The Mandate of Digital Literacy - Tech Learning

The Mandate of Digital Literacy

Controversy in the U.S. over standards outlined in the No Child Left Behind (NCLB) Act has riveted the public and private sector on issues surrounding academic standards. With the expansion of NCLB to cover technology in Title II, Part D, there is increased urgency surrounding technology skills standards. A recent
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Controversy in the U.S. over standards outlined in the No Child Left Behind (NCLB) Act has riveted the public and private sector on issues surrounding academic standards. With the expansion of NCLB to cover technology in Title II, Part D, there is increased urgency surrounding technology skills standards. A recent release from the U.S. Technology Administration stated that “America’s competitiveness in the knowledge-based economy depends on the skills and abilities of our workforce...Advanced technologies have the potential to boost the capabilities, productivity, and flexibility of American workers.â€*

With the drive to remain globally competitive, setting and attaining standards for these “digital†skills has climbed on the agenda of education priorities in the U.S. and countries worldwide. These issues eventually point to K-12 education scenario where schools play a key role in developing the computer skills needed for success. Many school districts are ramping up the discussion around a new initiative — to create, based on the international cooperation and investment of hundreds of subject matter experts in various fields, a truly global, portable, and validated definition of digital literacy.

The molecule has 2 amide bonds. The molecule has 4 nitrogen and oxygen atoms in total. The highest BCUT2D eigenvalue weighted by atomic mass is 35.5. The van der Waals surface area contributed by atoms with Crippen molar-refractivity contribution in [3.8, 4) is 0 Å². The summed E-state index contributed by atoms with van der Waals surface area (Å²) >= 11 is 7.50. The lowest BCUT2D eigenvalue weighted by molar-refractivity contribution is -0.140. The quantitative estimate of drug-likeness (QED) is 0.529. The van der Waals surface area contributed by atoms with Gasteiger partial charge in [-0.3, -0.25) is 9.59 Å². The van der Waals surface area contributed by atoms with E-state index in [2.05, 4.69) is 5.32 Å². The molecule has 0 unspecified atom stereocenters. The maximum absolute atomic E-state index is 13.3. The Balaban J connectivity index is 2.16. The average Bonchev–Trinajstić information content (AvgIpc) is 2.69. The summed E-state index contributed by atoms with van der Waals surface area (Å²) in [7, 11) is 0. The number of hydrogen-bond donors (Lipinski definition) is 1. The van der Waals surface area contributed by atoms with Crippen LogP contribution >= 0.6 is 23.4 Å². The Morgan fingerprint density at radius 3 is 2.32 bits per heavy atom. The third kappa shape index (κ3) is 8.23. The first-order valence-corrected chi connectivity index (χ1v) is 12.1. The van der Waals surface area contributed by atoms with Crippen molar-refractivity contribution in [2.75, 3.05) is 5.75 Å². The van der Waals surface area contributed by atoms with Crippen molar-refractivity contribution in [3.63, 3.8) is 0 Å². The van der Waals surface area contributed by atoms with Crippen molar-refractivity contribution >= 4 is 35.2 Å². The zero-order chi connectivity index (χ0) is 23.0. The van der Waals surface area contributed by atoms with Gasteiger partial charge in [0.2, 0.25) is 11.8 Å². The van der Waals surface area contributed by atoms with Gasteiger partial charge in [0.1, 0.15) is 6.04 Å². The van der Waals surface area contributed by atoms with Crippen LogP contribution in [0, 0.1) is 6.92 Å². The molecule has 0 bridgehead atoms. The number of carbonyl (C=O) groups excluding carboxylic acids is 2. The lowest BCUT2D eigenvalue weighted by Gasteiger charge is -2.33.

Digital literacy is a means for ascertaining the computer skills competency of an individual to function in the workplace. It will become increasingly necessary to be digitally literate to function in a digital, Internet-connected economy.

The GDLC, or Global Digital Literacy Council, is playing a lead role in the development of desktop application standards and professional competence certifications, and is garnering the collective wisdom of experts worldwide to help drive work towards a general Information Technology (IT) literacy definition. This definition is based on the best practices and requirements of education, test development, and industry, and is based in part on the vendor neutral IC3 — Internet and Computing Core Certification — which is now used in over 60 countries.

Endorsed by ISTE, the International Society for Technology in Education as “NETS Aligned†for Teachers and Students, IC3 is the first global Internet and computing literacy measurement that can truly be considered a standard as defined by the GDLC. Other assessment programs have broad geographic reach and market penetration, but their level of psychometrically validated development and delivery processes fail to qualify them as true measurement standards.

IC3 provides educators a common entry-level qualification that teachers and students can aspire to possess, in a step to foster equal opportunities for those eager to be part of the information revolution and the digital economy.